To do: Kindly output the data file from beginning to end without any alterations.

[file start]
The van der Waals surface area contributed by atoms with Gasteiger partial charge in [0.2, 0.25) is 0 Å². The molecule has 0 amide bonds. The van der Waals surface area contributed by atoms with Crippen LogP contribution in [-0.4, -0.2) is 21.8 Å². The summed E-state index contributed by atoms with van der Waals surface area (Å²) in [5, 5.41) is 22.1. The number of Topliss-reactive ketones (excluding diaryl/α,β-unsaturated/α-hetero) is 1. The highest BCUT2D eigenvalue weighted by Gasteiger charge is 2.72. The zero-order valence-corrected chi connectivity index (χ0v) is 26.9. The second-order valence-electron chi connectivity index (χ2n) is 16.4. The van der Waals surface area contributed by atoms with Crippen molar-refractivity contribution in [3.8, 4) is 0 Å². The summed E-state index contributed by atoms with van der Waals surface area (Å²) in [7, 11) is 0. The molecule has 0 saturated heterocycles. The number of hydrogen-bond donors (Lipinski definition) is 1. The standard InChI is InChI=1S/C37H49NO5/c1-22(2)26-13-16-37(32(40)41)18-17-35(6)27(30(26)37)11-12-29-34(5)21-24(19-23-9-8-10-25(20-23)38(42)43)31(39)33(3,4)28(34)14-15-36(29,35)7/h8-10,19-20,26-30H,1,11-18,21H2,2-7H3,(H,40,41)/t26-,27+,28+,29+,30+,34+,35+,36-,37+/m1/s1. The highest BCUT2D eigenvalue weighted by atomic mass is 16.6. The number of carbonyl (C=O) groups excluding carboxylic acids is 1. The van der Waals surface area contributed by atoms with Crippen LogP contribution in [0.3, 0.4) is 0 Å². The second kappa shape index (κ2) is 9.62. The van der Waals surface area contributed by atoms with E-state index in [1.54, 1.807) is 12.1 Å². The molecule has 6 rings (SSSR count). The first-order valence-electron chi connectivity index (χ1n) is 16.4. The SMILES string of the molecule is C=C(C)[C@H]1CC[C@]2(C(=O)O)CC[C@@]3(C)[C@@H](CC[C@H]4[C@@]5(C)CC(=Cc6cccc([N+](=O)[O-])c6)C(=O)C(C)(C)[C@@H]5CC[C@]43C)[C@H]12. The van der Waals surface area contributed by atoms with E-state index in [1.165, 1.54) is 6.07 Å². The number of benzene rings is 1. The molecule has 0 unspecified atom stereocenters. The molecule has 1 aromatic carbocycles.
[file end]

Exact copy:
The van der Waals surface area contributed by atoms with Gasteiger partial charge in [0.2, 0.25) is 0 Å². The molecule has 0 amide bonds. The van der Waals surface area contributed by atoms with Crippen LogP contribution in [-0.4, -0.2) is 21.8 Å². The summed E-state index contributed by atoms with van der Waals surface area (Å²) in [5, 5.41) is 22.1. The number of Topliss-reactive ketones (excluding diaryl/α,β-unsaturated/α-hetero) is 1. The highest BCUT2D eigenvalue weighted by Gasteiger charge is 2.72. The zero-order valence-corrected chi connectivity index (χ0v) is 26.9. The second-order valence-electron chi connectivity index (χ2n) is 16.4. The van der Waals surface area contributed by atoms with Crippen molar-refractivity contribution in [3.8, 4) is 0 Å². The summed E-state index contributed by atoms with van der Waals surface area (Å²) in [7, 11) is 0. The molecule has 0 saturated heterocycles. The number of hydrogen-bond donors (Lipinski definition) is 1. The standard InChI is InChI=1S/C37H49NO5/c1-22(2)26-13-16-37(32(40)41)18-17-35(6)27(30(26)37)11-12-29-34(5)21-24(19-23-9-8-10-25(20-23)38(42)43)31(39)33(3,4)28(34)14-15-36(29,35)7/h8-10,19-20,26-30H,1,11-18,21H2,2-7H3,(H,40,41)/t26-,27+,28+,29+,30+,34+,35+,36-,37+/m1/s1. The highest BCUT2D eigenvalue weighted by atomic mass is 16.6. The number of carbonyl (C=O) groups excluding carboxylic acids is 1. The van der Waals surface area contributed by atoms with Crippen LogP contribution in [0.3, 0.4) is 0 Å². The second kappa shape index (κ2) is 9.62. The van der Waals surface area contributed by atoms with E-state index in [1.54, 1.807) is 12.1 Å². The molecule has 6 rings (SSSR count). The first-order valence-electron chi connectivity index (χ1n) is 16.4. The SMILES string of the molecule is C=C(C)[C@H]1CC[C@]2(C(=O)O)CC[C@@]3(C)[C@@H](CC[C@H]4[C@@]5(C)CC(=Cc6cccc([N+](=O)[O-])c6)C(=O)C(C)(C)[C@@H]5CC[C@]43C)[C@H]12. The van der Waals surface area contributed by atoms with E-state index in [1.165, 1.54) is 6.07 Å². The number of benzene rings is 1. The molecule has 0 unspecified atom stereocenters. The molecule has 1 aromatic carbocycles.